Acute inflammatory demyelinating polyneuropathy (AIDP) - the main form of Guillain-Barre syndrome-is a rare and severe disorder of the peripheral nervous system with an unknown etiology. One of the hallmarks of the AIDP pathogenesis is a significantly elevated cerebrospinal fluid (CSF) protein level. In this paper CSF peptidome and proteome in AIDP were analyzed and compared with multiple sclerosis and control patients. A total protein concentration increase was shown to be because of even changes in all proteins rather than some specific response, supporting the hypothesis of protein leakage from blood through the blood-nerve barrier. The elevated CSF protein level in AIDP was complemented by activization of protein degradation and much higher peptidome diversity. Because of the studies of the acute motor axonal form, Guillain-Barre syndrome as a whole is thought to be associated with autoimmune response against neurospecific molecules. Thus, in AIDP, autoantibodies against cell adhesion proteins localized at Ranvier's nodes were suggested as possible targets in AIDP. Indeed, AIDP CSF peptidome analysis revealed cell adhesion proteins degradation, however no reliable dependence on the corresponding autoantibodies levels was found. Proteome analysis revealed overrepresentation of Gene Ontology groups related to responses to bacteria and virus infections, which were earlier suggested as possible AIDP triggers. Immunoglobulin blood serum analysis against most common neuronal viruses did not reveal any specific pathogen; however, AIDP patients were more immunopositive in average and often had polyinfections. Cytokine analysis of both AIDP CSF and blood did not show a systemic adaptive immune response or general inflammation, whereas innate immunity cytokines were up-regulated. To supplement the widely-accepted though still unproven autoimmunity-based AIDP mechanism we propose a hypothesis of the primary peripheral nervous system damaging initiated as an innate immunity-associated local inflammation following neurotropic viruses egress, whereas the autoantibody production might be an optional complementary secondary process.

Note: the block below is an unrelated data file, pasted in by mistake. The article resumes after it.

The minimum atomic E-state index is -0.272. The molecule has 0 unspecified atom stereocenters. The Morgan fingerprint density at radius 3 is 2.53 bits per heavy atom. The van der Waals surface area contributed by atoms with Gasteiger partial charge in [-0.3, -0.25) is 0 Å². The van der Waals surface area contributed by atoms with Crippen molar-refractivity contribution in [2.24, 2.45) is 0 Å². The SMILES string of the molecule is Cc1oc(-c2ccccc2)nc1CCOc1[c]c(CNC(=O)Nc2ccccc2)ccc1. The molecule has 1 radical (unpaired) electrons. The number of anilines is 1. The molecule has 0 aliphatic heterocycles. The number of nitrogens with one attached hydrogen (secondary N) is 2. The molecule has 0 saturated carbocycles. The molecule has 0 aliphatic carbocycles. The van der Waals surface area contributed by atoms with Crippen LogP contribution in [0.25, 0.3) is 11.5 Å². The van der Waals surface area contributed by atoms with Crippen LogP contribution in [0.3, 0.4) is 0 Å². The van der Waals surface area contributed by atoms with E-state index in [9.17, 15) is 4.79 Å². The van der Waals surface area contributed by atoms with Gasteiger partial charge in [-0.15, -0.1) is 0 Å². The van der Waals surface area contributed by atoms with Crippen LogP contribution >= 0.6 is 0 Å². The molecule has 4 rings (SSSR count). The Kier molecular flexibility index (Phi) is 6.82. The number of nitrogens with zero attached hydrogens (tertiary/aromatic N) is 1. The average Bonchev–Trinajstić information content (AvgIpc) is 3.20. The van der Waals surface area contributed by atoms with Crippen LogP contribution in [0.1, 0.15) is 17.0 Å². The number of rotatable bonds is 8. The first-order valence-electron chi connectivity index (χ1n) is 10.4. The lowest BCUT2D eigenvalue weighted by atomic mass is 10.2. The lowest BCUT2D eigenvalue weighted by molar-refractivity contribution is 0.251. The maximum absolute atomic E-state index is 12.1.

* Title and MeSH Headings from MEDLINE®/PubMed®, a database of the U.S. National Library of Medicine.